Part D - Inheritance

Functions in a Hierarchy

Describe the shadowing of base class functions by derived class functions
Show how to pass initialization data across the constructors in a hierarchy
Demonstrate the order of execution of constructors and destructors in a hierarchy

Shadowing | Constructors | Destructors | Helpers | Summary | Exercises


A derived class inherits from its base class the normal member functions along with the base class' instance variables.  A derived class does not however inherit the special member functions - constructor(s), destructor, and assignment operator - or any helper function of its base class, except possibly constructors.  A derived class' destructor automatically calls the base class' destructor and no additional coding is required in this regard.  Similarly, a derived class' default assignment operator automatically calls the base class' assignment operator and no additional coding is required in this regard. 

This chapter examines how member functions shadow one another in a hierarchy, describes the order in which constructors and destructors are called, shows how to define a derived class' constructor to access a specific base class constructor and finally, describes how to overload a helper operator for a derived class.


Shadowing

Any member function of a derived class shadows the member function(s) of its base class with the same name.  C++ binds a call on an instance of the derived class to the member function defined in the derived class, if one exists. 

To access a shadowed member function in a base class, we apply scope resolution.  A call to a shadowed function takes the form

 Base::identifier(arguments)

where Base identifies the class to which the shadowed function belongs.

For example, consider the following hierarchy.  The base and derived classes declare display() member functions.  The display() function of the Student class shadows the display() function of the Person class for any object of Student type:

 // Student.h

 #include <iostream>
 const int N = 30;
 const int M = 13;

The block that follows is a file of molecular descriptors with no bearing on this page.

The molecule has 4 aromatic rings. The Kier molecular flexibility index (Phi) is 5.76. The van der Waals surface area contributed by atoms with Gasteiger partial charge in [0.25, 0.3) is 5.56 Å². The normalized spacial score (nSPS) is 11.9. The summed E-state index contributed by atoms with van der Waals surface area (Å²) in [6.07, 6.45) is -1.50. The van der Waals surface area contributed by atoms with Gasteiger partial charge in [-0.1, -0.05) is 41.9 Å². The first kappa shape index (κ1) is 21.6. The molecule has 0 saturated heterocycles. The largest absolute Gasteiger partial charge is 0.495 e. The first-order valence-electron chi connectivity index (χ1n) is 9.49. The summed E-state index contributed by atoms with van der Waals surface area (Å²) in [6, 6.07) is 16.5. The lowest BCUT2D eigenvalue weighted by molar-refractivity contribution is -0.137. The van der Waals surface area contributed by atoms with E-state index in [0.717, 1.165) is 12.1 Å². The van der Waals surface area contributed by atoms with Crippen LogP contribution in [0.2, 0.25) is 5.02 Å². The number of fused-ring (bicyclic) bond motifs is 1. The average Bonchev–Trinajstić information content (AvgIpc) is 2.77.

class Person {
     char person[N+1];
   public:
     void set(const char* n);
     void display(std::ostream&) const; 
 };

 class Student : public Person {
     int no;
     char grade[M+1];
   public:
     Student();
     Student(int, const char*);
     void display(std::ostream&) const;
 };

The implementation file accesses the base class version of display() through scope resolution:

 // Student.cpp

 #include <cstring>
 #include "Student.h"

 void Person::set(const char* n) {
     std::strncpy(person, n, N);
     person[N] = '\0';
 }

 void Person::display(std::ostream& os) const {
     os << person << ' ';
 }

 Student::Student() {
     no = 0;
     grade[0] = '\0';
 }

 Student::Student(int n, const char* g) {
     // see Current Object chapter for validation logic 
     no = n;
     std::strcpy(grade, g);
 }

 void Student::display(std::ostream& os) const {
     Person::display(os);
     os << no << ' ' << grade;
 }

The output from the following client program is shown on the right:

 // Shadowing
 // shadowing.cpp

 #include <iostream>
 #include "Student.h"

 int main() {
     Person jane;
     Student harry(975, "ABBAD");

     harry.set("Harry");
     harry.display(std::cout);
     std::cout << std::endl;
     jane.set("Jane Doe");
     jane.display(std::cout);
     std::cout << std::endl;
 }













 Harry 975 ABBAD

 Jane Doe

The first call to display() (on harry) calls Student::display(), which in turn calls the shadowed Person::display().  The second call to display() (on jane) calls Person::display() directly.  The derived version of display() shadows the base version on the harry object.  The base version on the jane object is not shadowed.

By calling Person::display() within Student::display(), we have hidden the hierarchy from the client.  The main() function is hierarchy egnostic.

Exposing Overloaded Member Functions

C++ shadows on the name and not the signature.  To expose a member function in the base class other than the function with the same signature we insert a using declaration into the derived class' definition.  A using declaration takes the form

 using Base::identifier;

where Base identifies the base class and identifier is the name of the shadowed function.

For example, let us overload the display() member function is the Person class to take no arguments.  The header file contains its declaration in the base class.  The using declaration in the derived class exposes the member function for objects of the derived class. 

 // Student.h

 #include <iostream>
 const int N = 30;
 const int M = 13;

 class Person {
     char person[N+1];
   public:
     void set(const char* n);
     void display(std::ostream&) const; 
     void display() const; 
 };

 class Student : public Person {
     int no;
     char grade[M+1];